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  1. Free, publicly-accessible full text available September 21, 2024
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  4. Krause, Andreas and (Ed.)
    Behavior constrained policy optimization has been demonstrated to be a successful paradigm for tackling Offline Reinforcement Learning. By exploiting historical transitions, a policy is trained to maximize a learned value function while constrained by the behavior policy to avoid a significant distributional shift. In this paper, we propose our closed-form policy improvement operators. We make a novel observation that the behavior constraint naturally motivates the use of first-order Taylor approximation, leading to a linear approximation of the policy objective. Additionally, as practical datasets are usually collected by heterogeneous policies, we model the behavior policies as a Gaussian Mixture and overcome the induced optimization difficulties by leveraging the LogSumExp’s lower bound and Jensen’s Inequality, giving rise to a closed-form policy improvement operator. We instantiate both one-step and iterative offline RL algorithms with our novel policy improvement operators and empirically demonstrate their effectiveness over state-of-the-art algorithms on the standard D4RL benchmark. Our code is available at https://cfpi-icml23.github.io/. 
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  5. Abstract

    The twisted stacking of two layered crystals has led to the emerging moiré physics as well as intriguing chiral phenomena such as chiral phonon and photon generation. In this work, we identified and theoretically formulated a non-trivial twist-enabled coupling mechanism in twisted bilayer photonic crystal (TBPC), which connects the bound state in the continuum (BIC) mode to the free space through the twist-enabled channel. Moreover, the radiation from TBPC hosts an optical vortex in the far field with both odd and even topological orders. We quantitatively analyzed the twist-enabled coupling between the BIC mode and other non-local modes in the photonic crystals, giving rise to radiation carrying orbital angular momentum. The optical vortex generation is robust against geometric disturbance, making TBPC a promising platform for well-defined vortex generation. As a result, TBPCs not only provide a new approach to manipulating the angular momentum of photons, but may also enable novel applications in integrated optical information processing and optical tweezers. Our work broadens the field of moiré photonics and paves the way toward the novel application of moiré physics.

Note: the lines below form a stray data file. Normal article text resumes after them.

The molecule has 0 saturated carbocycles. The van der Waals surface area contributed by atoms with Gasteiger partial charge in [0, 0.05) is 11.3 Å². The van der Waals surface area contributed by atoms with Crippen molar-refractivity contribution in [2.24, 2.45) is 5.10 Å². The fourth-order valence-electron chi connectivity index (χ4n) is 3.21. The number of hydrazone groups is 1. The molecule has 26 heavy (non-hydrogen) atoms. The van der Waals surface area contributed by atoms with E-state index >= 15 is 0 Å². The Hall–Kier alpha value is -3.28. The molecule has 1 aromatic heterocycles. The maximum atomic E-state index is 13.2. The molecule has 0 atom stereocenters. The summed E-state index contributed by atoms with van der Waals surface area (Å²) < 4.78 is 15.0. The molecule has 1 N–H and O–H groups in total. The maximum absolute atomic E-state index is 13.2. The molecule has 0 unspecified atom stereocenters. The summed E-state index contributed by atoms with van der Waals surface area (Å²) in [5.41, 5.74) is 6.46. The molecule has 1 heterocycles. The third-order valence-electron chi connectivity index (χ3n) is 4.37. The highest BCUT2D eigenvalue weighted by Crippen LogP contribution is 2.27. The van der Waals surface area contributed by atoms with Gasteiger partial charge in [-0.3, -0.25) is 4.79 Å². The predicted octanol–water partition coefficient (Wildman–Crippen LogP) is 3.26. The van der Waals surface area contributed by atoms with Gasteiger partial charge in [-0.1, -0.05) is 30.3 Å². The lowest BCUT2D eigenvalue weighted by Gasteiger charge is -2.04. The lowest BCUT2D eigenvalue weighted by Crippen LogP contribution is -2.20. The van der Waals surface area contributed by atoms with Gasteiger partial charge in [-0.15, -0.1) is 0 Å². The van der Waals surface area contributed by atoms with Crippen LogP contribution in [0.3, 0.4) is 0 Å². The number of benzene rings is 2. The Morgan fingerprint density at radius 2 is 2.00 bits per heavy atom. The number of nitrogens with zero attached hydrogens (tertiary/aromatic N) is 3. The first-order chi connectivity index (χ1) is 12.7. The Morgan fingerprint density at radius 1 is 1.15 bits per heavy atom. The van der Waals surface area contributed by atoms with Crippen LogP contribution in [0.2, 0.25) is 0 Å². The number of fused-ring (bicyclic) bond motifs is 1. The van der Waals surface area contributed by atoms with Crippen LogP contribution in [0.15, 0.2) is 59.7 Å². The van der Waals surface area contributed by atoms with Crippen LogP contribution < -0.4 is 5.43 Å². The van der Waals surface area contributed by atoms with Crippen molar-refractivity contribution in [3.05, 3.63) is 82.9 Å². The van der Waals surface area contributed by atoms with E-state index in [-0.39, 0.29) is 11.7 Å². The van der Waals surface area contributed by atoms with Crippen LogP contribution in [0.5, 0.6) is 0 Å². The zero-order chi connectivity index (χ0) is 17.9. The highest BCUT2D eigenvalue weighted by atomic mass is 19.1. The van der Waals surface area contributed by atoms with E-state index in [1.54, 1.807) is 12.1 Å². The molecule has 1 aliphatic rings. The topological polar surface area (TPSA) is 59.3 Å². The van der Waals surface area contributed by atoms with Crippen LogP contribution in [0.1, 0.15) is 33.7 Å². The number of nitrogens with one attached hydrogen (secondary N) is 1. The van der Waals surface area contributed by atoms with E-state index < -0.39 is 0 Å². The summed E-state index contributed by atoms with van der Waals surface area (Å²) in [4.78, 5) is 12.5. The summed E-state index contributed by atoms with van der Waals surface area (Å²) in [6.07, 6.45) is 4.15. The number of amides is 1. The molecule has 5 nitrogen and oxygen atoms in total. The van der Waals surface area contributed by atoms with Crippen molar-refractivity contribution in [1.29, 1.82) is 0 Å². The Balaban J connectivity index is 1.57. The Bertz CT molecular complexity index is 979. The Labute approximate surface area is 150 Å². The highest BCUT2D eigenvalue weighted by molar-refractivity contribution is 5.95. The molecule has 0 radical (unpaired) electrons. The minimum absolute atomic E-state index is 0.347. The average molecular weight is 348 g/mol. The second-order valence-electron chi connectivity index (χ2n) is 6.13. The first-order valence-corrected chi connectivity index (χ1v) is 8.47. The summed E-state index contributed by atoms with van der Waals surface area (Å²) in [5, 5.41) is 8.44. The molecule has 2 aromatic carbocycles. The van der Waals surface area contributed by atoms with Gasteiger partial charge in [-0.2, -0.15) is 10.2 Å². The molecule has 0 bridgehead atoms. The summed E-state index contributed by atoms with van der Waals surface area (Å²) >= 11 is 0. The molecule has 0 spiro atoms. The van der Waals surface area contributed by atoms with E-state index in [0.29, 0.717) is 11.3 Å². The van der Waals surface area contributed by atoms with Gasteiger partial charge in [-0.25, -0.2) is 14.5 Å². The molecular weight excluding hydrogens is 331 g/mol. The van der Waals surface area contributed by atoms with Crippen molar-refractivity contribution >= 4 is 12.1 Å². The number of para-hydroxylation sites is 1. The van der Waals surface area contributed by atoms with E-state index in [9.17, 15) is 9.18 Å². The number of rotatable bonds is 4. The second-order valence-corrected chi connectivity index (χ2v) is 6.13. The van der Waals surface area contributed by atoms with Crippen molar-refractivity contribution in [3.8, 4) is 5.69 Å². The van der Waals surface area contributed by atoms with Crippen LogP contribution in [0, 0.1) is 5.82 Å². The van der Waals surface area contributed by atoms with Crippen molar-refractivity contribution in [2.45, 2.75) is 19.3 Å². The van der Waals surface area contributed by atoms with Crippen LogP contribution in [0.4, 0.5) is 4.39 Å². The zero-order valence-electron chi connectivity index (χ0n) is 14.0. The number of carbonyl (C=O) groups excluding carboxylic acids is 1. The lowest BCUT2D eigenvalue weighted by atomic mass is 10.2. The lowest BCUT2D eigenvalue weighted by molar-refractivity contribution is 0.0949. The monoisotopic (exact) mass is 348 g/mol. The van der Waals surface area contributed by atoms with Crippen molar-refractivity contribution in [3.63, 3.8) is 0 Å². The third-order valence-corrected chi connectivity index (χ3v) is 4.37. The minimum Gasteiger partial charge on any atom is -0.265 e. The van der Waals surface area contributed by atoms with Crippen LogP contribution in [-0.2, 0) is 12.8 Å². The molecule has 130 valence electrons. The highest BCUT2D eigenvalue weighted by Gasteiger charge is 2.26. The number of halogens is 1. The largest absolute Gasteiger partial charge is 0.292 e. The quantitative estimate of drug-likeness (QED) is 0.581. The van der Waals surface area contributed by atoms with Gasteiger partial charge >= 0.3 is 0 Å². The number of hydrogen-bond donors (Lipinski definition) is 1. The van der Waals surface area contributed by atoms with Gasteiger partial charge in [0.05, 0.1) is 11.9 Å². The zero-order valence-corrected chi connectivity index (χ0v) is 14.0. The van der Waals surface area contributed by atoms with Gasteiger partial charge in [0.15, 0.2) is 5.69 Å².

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  6. Miniaturized spectrometers in the mid-infrared (MIR) are critical in developing next-generation portable electronics for advanced sensing and analysis. The bulky gratings or detector/filter arrays in conventional micro-spectrometers set a physical limitation to their miniaturization. In this work, we demonstrate a single-pixel MIR micro-spectrometer that reconstructs the sample transmission spectrum by a spectrally dispersed light source instead of spatially grated light beams. The spectrally tunable MIR light source is realized based on the thermal emissivity engineered via the metal-insulator phase transition of vanadium dioxide (VO2). We validate the performance by showing that the transmission spectrum of a magnesium fluoride (MgF2) sample can be computationally reconstructed from sensor responses at varied light source temperatures. With potentially minimum footprint due to the array-free design, our work opens the possibility where compact MIR spectrometers are integrated into portable electronic systems for versatile applications.

     
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  7. We applied localized orbital scaling correction (LOSC) in Bethe–Salpeter equation (BSE) to predict accurate excitation energies for molecules. LOSC systematically eliminates the delocalization error in the density functional approximation and is capable of approximating quasiparticle (QP) energies with accuracy similar to or better than GW Green’s function approach and with much less computational cost. The QP energies from LOSC, instead of commonly used G 0 W 0 and ev GW, are directly used in BSE. We show that the BSE/LOSC approach greatly outperforms the commonly used BSE/ G 0 W 0 approach for predicting excitations with different characters. For the calculations of Truhlar–Gagliardi test set containing valence, charge transfer, and Rydberg excitations, BSE/LOSC with the Tamm–Dancoff approximation provides a comparable accuracy to time-dependent density functional theory (TDDFT) and BSE/ev GW. For the calculations of Stein CT test set and Rydberg excitations of atoms, BSE/LOSC considerably outperforms both BSE/ G 0 W 0 and TDDFT approaches with a reduced starting point dependence. BSE/LOSC is, thus, a promising and efficient approach to calculate excitation energies for molecular systems. 
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